Thai twitter was sent into a storm on August 5 as a tweet seemingly confirming the death of missing pro-democracy activist Wanchalerm Satsaksit began trending. The activist’s family, however, has denied a body has been found or knowledge of his death.
The news quickly circulated on Twitter with the hashtag #ripwanchalerm trending, garnering more than 400,000 tweets as of writing. However, Wanchalerm’s sister, Sitanan Satsaksit, denied the news to the Globe, claiming that confirmations of his death were “only a rumour”.
Thai political street artist, Headache Stencil, whose work depicts the military government in a satirical manner, first tweeted about the news.
“Today I had the opportunity to talk over video call with Wanchalerm’s sister. I expressed my condolences to Wanchalerm’s sister from the information that I received, in which she said she has known for a while, and thanks everyone for continuing to fight for Wanchalerm. #ripwanchalerm,” the artist’s tweet read in Thai.
The video call Headache Stencil referred to was held to ask for permission to use Wanchalerm’s photo, Sitanan explained.
“I had a video call with the artist because he wanted to ask for permission to use Wanchalerm’s photo in his artwork. I’m confused about how the news came out like this. I did not confirm anything,” Sitanan said.
Wanchalerm, a human rights advocate who had been living in self-exile since 2015, was residing in the Cambodian capital Phnom Penh when he was snatched off the street by masked men on June 4. Sitanan was on the phone with Wanchalerm at the time of the incident, hearing his final words “I can’t breathe” before losing contact.
“Despite the news, both the Thai and the Cambodian government have not given me any updates or information,” Sitanan said.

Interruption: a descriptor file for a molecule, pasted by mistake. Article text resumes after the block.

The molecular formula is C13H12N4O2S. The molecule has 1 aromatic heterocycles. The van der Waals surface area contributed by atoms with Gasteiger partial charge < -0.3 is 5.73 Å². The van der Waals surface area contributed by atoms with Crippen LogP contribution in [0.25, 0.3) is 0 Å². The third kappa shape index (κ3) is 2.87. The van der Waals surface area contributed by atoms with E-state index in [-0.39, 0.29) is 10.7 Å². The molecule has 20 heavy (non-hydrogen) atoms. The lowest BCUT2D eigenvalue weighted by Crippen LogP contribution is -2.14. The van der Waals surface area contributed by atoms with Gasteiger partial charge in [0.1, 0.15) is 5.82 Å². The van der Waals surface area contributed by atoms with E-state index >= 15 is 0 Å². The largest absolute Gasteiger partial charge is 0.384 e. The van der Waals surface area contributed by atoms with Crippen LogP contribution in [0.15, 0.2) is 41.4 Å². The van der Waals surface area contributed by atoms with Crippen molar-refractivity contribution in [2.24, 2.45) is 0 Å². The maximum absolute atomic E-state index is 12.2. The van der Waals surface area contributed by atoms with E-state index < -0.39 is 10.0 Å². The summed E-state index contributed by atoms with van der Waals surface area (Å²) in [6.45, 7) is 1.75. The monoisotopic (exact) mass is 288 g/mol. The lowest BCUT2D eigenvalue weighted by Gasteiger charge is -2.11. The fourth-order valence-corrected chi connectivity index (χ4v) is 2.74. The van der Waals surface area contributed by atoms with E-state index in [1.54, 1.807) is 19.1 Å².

The disappearance of Wanchalearm, who stood accused of violating Thailand’s strict lèse majesté law prohibiting critical speech of the monarchy, has attracted widespread public attention in Thailand and internationally.
Although Covid-19 travel restrictions have caused delays in the process, I have to go to Cambodia, to seek the truth
The outpouring of condolences on Twitter following the false rumours of his death reflect a growing discontent in Thailand with the kingdom’s authorities. Beyond twitter trends and speculation, the activist’s disappearance has been one of several factors contributing to rising pro-democracy street protests in recent weeks.
Two months since Wanchalerm’s disappearance, there is still no evidence as to his whereabouts, and an investigation by Thai or Cambodian authorities has been slow to get off the ground. Until his body is found, nothing is certain.
“I am happy that people have not forgotten about Wanchalerm. But for me, I have to continue on my journey,” Sitanan said. “Although Covid-19 travel restrictions have caused delays in the process, I have to go to Cambodia, to seek the truth.”